There are a handful of reasons something goes viral. It’s usually inspiring, cringeworthy, infuriating, hilarious, or unarguably awesome. The video “Welcome to the 4th Grade” by Dwayne Reed nails both the unarguably awesome and inspiring categories. The clip is pretty hilarious too — with Reed taking on different personas and dropping an Obama impression on us. Most of all, it leaves you thinking: “His students are lucky to have him.”
The second Reed’s music video ended, I started looking for a way to contact the first-year teacher. Here, finally, was someone who had the charisma and social media clout to make the profession look cool. As a part-time teacher for 13 years, I’ve got some thoughts on the education system. You can’t teach that long and not have thoughts — both about how we support learning and how we support educators. So I called Reed and we spoke about schools, funding, his famous video, and another Chicago native, Chance the Rapper.
Pretty big buzz coming off the video, huh? What kind of feedback are you getting?
There’s been an overwhelming amount of positive feedback, I’ve gotten emails and text messages, phone calls, Facebook requests. All my social media has blown up. It’s gotten to the point where I can’t even remember to respond to all the things I want to respond to. There’s been some negative, too, but for the most part, the positivity has just been overwhelming.
What kind of negativity are you getting?
Some people are just saying, “Oh, he’s not going to last. He must be a first year teacher — that’s the only reason he’s got a smile on his face, he hasn’t been jaded.” Then there’s been the most insignificant, “Oh, the equations on the back of that board aren’t correct.”
As someone who taught for a long time, I saw your video and I really inspired, which I think is the key. I thought that if I was a 4th grader, I would be hyped. Have you had your students yet?
My kids came in and as they were walking down the hallway before we even talked, they would sing the song a little bit, or they would smile, or they’d be, “Hey, Mr. Reed.” My kids have been jazzed and then kids in other grades — 3rd, 5th, 2nd, 1st — were crazy. I walked into the lunch room the other day with the Kindergarten through 2nd graders and I felt like I was Justin Bieber or something. They were screaming “Mr. Reed!”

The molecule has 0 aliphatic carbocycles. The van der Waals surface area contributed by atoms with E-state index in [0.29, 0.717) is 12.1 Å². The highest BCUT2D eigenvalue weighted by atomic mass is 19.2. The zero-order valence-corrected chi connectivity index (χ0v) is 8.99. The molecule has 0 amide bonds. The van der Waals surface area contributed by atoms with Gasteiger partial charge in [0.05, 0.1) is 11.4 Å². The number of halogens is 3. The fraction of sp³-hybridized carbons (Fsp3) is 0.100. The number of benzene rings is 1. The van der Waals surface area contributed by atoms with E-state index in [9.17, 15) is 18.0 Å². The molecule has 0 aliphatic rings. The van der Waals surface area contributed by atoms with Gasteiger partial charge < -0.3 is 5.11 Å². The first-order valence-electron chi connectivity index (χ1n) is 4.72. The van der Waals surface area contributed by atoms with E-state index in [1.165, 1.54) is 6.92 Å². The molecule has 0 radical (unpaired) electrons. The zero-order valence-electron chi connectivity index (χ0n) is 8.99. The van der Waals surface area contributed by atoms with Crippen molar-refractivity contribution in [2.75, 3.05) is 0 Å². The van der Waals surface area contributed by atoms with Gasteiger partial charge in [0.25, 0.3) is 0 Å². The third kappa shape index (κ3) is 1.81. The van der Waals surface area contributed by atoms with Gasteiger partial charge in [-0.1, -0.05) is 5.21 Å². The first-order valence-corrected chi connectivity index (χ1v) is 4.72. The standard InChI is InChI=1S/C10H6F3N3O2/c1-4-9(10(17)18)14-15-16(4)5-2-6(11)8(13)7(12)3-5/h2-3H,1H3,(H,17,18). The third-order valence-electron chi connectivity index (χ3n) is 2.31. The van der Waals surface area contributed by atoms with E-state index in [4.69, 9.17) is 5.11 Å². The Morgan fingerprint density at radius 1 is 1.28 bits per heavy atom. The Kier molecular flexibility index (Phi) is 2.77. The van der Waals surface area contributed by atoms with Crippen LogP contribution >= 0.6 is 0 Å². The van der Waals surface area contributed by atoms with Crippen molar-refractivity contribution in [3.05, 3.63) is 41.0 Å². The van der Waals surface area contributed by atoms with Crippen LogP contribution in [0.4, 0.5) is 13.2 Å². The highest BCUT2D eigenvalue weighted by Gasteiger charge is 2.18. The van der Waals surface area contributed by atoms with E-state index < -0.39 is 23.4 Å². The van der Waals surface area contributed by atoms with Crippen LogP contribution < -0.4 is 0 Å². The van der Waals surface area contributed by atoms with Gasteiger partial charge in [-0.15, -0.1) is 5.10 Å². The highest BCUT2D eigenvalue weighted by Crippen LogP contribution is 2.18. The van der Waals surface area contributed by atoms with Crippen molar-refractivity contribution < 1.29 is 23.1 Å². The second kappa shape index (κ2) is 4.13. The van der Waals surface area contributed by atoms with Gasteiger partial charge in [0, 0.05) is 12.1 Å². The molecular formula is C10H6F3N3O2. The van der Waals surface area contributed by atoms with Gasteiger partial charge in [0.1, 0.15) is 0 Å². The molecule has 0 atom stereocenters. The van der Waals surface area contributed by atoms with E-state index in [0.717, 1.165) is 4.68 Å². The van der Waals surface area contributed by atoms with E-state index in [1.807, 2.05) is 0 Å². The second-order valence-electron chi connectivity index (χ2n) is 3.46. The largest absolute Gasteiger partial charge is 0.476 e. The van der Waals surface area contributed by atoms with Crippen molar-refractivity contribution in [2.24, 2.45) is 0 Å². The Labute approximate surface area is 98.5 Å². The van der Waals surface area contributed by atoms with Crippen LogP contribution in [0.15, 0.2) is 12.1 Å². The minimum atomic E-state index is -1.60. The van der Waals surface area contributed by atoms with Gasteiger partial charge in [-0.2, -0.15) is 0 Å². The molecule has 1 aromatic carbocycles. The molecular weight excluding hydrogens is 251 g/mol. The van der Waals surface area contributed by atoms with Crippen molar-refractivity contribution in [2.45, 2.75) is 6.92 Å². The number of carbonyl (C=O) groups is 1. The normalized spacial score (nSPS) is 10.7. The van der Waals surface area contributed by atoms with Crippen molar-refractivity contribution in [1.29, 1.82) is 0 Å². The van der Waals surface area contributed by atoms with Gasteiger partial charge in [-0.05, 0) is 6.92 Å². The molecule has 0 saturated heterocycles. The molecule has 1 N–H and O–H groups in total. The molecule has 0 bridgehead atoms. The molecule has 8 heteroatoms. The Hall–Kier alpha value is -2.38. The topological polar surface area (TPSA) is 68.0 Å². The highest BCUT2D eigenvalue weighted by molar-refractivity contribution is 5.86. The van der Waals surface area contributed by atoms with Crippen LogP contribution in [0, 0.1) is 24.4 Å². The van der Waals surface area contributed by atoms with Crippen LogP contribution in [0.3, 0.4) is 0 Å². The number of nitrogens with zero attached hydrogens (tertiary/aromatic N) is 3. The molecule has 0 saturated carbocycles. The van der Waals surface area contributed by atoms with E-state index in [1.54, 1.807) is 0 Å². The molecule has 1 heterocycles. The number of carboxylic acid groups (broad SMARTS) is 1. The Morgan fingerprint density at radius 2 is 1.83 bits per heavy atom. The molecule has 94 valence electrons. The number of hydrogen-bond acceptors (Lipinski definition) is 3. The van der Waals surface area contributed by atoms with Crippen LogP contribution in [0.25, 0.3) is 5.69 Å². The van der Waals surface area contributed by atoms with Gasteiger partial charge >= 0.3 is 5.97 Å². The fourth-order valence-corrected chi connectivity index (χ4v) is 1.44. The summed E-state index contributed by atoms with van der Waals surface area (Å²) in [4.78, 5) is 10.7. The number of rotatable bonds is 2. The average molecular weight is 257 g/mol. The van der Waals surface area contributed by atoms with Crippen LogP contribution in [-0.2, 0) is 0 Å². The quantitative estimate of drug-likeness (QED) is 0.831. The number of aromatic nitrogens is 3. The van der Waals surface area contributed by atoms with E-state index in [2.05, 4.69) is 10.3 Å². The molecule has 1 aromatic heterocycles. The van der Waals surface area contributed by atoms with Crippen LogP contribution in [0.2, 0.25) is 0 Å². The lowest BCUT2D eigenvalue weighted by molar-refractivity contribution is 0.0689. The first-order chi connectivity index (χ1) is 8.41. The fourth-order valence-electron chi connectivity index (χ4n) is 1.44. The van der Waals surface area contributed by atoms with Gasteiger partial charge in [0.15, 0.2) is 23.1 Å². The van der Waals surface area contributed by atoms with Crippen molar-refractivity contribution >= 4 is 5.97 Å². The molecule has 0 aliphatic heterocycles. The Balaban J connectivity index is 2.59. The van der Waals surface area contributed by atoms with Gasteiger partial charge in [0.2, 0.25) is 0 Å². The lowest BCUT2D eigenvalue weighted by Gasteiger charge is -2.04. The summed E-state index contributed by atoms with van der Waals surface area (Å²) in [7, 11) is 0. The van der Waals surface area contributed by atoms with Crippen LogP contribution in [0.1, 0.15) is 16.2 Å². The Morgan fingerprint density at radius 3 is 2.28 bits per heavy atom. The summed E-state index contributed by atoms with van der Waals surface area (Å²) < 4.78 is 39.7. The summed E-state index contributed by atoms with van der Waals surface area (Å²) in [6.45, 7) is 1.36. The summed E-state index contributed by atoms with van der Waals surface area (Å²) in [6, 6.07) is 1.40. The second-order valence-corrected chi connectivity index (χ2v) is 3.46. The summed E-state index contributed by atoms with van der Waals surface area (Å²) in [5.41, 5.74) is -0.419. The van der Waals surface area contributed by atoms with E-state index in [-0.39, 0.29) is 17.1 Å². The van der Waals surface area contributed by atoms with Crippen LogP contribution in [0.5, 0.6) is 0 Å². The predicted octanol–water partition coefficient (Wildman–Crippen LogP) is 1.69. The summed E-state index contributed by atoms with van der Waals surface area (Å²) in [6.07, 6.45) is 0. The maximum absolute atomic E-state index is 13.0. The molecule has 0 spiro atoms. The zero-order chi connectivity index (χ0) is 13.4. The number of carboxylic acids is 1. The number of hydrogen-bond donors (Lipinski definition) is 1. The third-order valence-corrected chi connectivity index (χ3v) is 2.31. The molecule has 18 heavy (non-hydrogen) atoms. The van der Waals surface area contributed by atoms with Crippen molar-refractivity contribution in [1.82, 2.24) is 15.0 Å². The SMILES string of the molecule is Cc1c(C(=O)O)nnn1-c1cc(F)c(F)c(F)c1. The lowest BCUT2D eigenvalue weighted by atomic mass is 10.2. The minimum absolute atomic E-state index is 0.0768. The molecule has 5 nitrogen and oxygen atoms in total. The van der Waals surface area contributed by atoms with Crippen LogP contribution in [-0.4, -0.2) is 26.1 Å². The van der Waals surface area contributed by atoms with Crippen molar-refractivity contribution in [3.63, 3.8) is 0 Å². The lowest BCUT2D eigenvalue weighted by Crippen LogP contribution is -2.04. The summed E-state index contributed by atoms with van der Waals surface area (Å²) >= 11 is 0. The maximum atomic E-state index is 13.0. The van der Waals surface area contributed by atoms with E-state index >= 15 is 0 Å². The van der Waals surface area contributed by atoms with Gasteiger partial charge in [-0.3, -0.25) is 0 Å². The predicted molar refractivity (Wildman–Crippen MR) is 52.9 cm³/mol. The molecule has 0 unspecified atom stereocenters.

That’s awesome, because the other thing you’re doing — and the most important thing you’re doing, in my mind — is you’re making learning cool, right?
Definitely. I think when I was a student — with a lot of the teachers that I had growing up — you couldn’t have fun or cool mixed with school and work, and I feel like that’s so backwards. Why, if I’m going to be somewhere for eight hours a day, five days a week, why can’t I also have fun? Why can’t it be fun for me to be there, why can’t it be something that’s cool? If I feel like I can mix those two and find a decent balance, man, I’m set, and my kids are set.
I also saw your “Morning Song” — it seems to me like music is going to be a big part of what you’re trying to do this year. You have legit musical talent, but it also seems like that’s part of how you want to teach, is that right?
It doesn’t make sense to separate music from the rest of life, since music is such a big part of my life. Tell me one human being who doesn’t vibe with music. I’d be hard pressed to find somebody like that. Kids all the more, connect to music. You mention the morning song, if I can get us going early in the morning, remember and go, “We’re family, we’re a community.” I feel like love precedes learning, I feel like that song is about love. Not only the love for each other, but the love of learning, like, “Yo, I’m about to learn from my mistakes from yesterday and get things going.”
As far as a general curriculum, how many times have you tried to memorize math facts or states and different things like that and had a struggle. Memorize that new popular song, it comes easy. Why would I not incorporate music into my classroom? I have to do that.